The social media giant Twitter and India's Government are at loggerheads over new IT laws. On 16 May, Twitter lost its legal protection status in India for not complying with the country's digital rules.
Manish Tewari - Congress parliamentarian, author, and a former federal minister - shared his views on the subject in an interview with Sputnik. He alleges that the ruling Bharatiya Janata Party (BJP) government wants to dictate internet space by introducing sanctions which is not really possible.
Sputnik: What do you think of the country's new IT law? The changes were not only challenged by Twitter but by the UN rapporteurs who wrote to the Indian government, expressing serious concerns over them.
Manish Tewari: The ruling government has put in place a legal architecture. Now, whether that legal architecture must pass two tests to determine whether it is constitutional or unconstitutional.
First, the framed bills will be placed in both houses of the parliament. Then, parliament can scrap the rule if it finds them draconian or a danger to freedom of expression.
According to the present situation, the BJP has the mandate to pass the law in the lower house and it will get the numbers in the upper house too. Presuming that these laws were passed in both houses of the parliament, one has to see the constitutionality of these rules, which has already been challenged in the High Court and Supreme Court in a number of writ petitions.
So, we have to wait and see what the court says on Article 19 which is to do with the Freedom of Expression. Does the court feel these laws are a violation of freedom of speech or not? Let's see.
Sputnik: In 2014, before Narendra Modi became prime minister he used social media during his poll campaigns to his advantage. Now, in 2021, why are the same people trying to stifle the social media?
Manish Tewari: When social media platforms favoured Narendra Modi, [the BJP] enjoyed it and took advantage of the fact. Now social media has turned hostile they want to curb it.
These platforms are the voice of the people - they are not like television channels or newspapers where a bunch of editors and presenters do the BJP’s bidding.
Social media is a far more democratic platform. You have millions of people expressing their own views, and the power these platforms have to disseminate news is far stronger than mainstream media's.
Now, if the government thinks it can control the sentiments of millions of users, it's in a fool's paradise.
What can the government do in the worst scenario? Ban these platforms. Ban Twitter. But people can still access it via Virtual Private Network (VPN) and private internet. Twitter and social media platforms will always be there.
WhatsApp calls are banned in the United Arab Emirates (UAE) but people are using a virtual network to make virtual calls. Technology is basically making legislation redundant. You cannot fight technology by banning it.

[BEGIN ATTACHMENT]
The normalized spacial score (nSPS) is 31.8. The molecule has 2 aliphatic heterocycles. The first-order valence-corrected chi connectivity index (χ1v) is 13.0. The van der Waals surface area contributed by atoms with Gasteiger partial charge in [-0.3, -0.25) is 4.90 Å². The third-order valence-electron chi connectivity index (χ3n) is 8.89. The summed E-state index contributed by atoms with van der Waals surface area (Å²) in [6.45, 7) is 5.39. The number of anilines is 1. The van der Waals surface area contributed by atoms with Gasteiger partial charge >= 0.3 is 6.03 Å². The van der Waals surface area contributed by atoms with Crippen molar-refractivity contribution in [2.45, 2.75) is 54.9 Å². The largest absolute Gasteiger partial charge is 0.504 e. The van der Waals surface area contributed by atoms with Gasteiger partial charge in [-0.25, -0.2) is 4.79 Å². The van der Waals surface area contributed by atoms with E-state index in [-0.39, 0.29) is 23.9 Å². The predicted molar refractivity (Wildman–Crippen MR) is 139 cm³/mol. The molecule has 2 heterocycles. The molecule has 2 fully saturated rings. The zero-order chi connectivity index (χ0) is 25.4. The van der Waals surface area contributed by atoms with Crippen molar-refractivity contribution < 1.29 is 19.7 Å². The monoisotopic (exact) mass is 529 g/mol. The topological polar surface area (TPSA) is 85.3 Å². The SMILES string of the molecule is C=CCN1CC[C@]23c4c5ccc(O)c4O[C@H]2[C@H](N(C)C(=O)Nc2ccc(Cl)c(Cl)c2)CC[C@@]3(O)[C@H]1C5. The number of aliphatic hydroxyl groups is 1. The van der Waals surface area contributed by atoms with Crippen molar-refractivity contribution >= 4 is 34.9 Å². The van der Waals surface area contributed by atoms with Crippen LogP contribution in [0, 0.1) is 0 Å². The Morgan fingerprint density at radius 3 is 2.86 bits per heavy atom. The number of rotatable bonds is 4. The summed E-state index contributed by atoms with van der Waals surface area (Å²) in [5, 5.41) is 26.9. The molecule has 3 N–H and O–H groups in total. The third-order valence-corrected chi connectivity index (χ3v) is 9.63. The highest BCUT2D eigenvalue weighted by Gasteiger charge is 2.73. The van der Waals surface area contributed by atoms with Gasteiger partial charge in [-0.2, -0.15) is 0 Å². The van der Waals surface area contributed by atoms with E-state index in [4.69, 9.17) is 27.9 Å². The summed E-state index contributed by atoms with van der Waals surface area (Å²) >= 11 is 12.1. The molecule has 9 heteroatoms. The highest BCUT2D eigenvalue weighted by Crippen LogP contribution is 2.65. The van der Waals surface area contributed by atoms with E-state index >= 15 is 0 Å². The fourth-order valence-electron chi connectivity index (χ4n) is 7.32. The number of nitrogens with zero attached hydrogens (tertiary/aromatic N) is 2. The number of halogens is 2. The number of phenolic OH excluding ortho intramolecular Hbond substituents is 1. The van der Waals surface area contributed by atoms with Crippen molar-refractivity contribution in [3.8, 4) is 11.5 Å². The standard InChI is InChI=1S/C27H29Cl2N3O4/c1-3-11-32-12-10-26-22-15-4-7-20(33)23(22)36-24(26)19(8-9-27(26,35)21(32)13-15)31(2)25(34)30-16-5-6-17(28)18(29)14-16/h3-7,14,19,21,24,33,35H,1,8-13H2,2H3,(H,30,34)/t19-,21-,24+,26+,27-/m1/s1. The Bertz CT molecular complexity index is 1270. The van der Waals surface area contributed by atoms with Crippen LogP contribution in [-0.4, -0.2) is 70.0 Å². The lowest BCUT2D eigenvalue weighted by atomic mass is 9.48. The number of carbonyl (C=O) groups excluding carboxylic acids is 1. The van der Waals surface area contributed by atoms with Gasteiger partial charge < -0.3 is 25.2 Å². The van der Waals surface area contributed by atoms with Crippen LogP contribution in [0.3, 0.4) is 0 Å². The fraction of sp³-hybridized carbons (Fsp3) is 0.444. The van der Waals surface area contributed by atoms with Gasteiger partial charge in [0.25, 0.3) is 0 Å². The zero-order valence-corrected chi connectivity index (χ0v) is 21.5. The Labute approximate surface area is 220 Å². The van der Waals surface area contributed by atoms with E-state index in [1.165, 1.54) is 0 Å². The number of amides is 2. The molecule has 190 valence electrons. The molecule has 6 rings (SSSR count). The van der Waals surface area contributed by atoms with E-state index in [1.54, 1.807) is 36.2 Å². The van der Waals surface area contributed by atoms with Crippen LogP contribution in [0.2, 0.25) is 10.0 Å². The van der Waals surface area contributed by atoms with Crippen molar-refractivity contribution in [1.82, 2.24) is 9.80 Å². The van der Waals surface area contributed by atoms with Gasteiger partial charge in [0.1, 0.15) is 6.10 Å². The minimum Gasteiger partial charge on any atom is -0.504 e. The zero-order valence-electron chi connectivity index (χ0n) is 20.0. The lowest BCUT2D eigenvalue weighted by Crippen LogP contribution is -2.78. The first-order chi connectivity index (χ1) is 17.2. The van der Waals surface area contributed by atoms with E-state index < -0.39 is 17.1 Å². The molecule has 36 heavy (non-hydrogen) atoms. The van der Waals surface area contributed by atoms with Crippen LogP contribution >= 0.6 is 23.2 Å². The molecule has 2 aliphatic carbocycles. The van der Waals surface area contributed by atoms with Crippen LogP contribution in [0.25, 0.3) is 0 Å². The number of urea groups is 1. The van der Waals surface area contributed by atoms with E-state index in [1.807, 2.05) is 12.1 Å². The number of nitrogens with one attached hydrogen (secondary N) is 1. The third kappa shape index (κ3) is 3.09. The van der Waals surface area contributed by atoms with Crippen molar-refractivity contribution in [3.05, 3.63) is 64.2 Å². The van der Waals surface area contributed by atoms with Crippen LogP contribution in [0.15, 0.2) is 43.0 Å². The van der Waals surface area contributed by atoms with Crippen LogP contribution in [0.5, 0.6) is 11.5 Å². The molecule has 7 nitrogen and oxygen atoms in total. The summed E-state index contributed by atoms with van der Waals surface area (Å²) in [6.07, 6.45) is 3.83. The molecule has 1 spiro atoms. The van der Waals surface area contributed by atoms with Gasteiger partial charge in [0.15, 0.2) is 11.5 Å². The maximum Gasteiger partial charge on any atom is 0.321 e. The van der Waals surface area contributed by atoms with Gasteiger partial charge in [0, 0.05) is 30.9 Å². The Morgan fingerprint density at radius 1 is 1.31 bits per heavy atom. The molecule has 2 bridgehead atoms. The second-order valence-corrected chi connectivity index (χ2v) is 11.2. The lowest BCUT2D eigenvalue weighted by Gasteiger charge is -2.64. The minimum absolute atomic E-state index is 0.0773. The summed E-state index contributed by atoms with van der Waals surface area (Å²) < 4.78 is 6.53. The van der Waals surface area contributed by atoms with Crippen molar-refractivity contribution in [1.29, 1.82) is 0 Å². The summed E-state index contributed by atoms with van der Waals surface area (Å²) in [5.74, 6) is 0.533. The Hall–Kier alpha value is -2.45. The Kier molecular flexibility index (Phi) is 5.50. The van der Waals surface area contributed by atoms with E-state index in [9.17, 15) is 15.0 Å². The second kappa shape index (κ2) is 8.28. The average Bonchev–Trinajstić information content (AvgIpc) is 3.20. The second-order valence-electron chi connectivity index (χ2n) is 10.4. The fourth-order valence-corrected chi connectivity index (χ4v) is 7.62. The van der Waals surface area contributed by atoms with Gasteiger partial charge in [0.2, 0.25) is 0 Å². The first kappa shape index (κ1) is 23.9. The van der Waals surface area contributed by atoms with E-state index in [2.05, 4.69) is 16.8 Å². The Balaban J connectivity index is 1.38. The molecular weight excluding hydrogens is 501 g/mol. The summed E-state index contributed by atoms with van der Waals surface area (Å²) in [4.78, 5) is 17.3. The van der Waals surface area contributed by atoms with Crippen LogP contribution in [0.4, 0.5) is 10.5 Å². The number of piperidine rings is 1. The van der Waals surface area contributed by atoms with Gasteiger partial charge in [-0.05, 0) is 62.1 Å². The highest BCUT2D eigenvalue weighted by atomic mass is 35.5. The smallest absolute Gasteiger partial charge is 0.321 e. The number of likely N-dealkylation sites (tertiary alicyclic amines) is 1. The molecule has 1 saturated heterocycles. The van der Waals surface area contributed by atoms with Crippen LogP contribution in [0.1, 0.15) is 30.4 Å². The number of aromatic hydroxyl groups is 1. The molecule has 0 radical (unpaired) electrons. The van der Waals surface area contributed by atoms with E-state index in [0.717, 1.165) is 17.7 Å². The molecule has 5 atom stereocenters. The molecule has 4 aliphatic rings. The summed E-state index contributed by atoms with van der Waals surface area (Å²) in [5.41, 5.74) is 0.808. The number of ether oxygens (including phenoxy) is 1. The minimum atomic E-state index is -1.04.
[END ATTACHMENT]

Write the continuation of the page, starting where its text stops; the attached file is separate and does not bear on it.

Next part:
Sputnik: How do we put an end to misinformation?
Manish Tewari: These platforms were created by very good minds. Unfortunately, they have been taken over by the organised state and non-state structures to broadcast propaganda and various other activities, which at times are malevolent.
At the moment we're only talking about the most visible aspects of the internet - the flora and fauna, as it were. There is a whole darknet where all kinds of criminal activity take place.
Therefore, a better solution would have been to agree the rule of management in cyberspace, but this had not yet happened.
Right now, we are seeing the rise of the internet; later, we will see it divide.
Look what China has done with its internet - it has created a huge intranet via which the state controls the internet.
Over time, if no agreed rules are established, then powerful countries will fashion the internet to reflect their leadership - eventually we may have an Anglo-Saxon internet, Sunni internet and Shia internet... Confucius internet.
We may also have an internet based on ethnicity or on influence. And, all these created spaces might not interact with each other at all, and the worldwide web will be completely transformed.
Sputnik: So what should a developing nation such as India do? In Europe, WhatsApp has different rules according to the local government's laws, but it refuses accept India's laws.
Manish Tewari: Ultimately, they have to listen. We are a large market with millions of users whom nobody can ignore.
Does the Indian government have the authority to put in legal architecture? The answer is Yes.
Whether that legal architecture is fair, equitable and proportional is something the court has to decide. Still, any platform that decides to have a market in India will ultimately follow the rules.
In Europe, people drive on the right side of the road. But, in India, one drives on the left. Everyone must follow these rules, but the rules have to be fair and equitable.